What makes each room special? What do I love about a particular space? What don’t I like the look or feel of? What would I change? What kind of story would I want my space to tell a stranger about me?

I’m going to keep these questions in mind as I survey my apartment one room at a time and try to slowly transform it into a place that feels more like home. Will you join me in doing the same with your space?

What do you want your home to feel like or look like?


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Why We Keep So Much Stuff

imagesDo you ever wonder why we keep so much stuff in our homes? We know we have more than we need, often more than we even want, but we have a hard time letting go just the same. Why is that?

I think many of us feel guilty wanting to get rid of things that have some sentimental value. We feel connected to things that remind us of the past or connect us with a loved one, and we think it somehow would be disrespectful to get rid of said thing. But the memories we have of time spent with those closest to us don’t reside in possessions; we can get rid of things we don’t use or love and still hold dear to our memories.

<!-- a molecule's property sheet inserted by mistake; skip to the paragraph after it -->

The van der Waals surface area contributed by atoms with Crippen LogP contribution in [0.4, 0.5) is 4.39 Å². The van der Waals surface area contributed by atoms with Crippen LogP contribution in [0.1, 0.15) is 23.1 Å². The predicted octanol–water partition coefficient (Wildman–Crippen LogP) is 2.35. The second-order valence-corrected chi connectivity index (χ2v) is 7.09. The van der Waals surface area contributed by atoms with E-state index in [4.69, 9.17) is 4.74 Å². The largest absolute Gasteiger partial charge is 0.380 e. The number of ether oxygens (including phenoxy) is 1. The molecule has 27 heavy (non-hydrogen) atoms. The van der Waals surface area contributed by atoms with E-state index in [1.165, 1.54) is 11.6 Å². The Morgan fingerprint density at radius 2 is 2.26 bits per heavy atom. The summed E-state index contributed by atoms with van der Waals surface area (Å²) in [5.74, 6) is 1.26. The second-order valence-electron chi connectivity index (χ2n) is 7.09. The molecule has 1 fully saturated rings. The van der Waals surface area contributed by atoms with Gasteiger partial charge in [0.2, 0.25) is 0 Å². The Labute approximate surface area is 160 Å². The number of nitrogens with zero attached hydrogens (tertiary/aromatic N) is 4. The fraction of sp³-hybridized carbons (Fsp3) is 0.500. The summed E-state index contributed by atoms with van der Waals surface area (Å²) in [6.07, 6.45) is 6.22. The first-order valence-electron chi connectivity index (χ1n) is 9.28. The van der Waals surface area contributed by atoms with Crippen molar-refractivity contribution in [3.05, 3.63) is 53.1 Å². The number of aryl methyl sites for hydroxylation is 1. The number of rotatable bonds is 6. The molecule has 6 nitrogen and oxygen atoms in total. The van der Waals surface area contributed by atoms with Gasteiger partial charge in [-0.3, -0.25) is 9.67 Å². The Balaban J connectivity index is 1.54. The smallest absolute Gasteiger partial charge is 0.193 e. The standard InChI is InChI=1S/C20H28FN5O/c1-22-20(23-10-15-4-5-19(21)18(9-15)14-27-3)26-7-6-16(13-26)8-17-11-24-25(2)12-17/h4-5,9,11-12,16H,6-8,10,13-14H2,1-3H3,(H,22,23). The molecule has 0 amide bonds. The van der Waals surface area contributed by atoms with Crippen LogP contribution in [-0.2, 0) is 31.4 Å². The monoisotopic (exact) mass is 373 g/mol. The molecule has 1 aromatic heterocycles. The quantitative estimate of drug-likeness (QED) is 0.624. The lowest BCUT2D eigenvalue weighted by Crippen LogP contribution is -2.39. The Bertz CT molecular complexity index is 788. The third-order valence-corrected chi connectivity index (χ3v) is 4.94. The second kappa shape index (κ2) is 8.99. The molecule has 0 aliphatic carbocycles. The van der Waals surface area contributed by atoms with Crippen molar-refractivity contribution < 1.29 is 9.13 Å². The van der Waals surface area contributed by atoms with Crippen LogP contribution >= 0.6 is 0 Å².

I am not my stuff; we are more than our possessions.
Our memories are within us, not within our things.
Holding on to stuff imprisons us; letting go is freeing.
You can take pictures of items you want to remember.
Old photographs can be scanned.
An item that is sentimental for us can be useful for someone else.

I don’t think sentimental items are bad, or evil, or that holding on to them is wrong; I think the danger of sentimental items (and sentimentality in general) is far more subtle. If you want to get rid of an item, but the only reason you are holding on to it is for sentimental reasons—and if it is weighing on you—then perhaps it’s time to get rid of it, perhaps it’s time to free yourself of the weight. That doesn’t mean you must get rid of everything, though. – Joshua Fields Millburn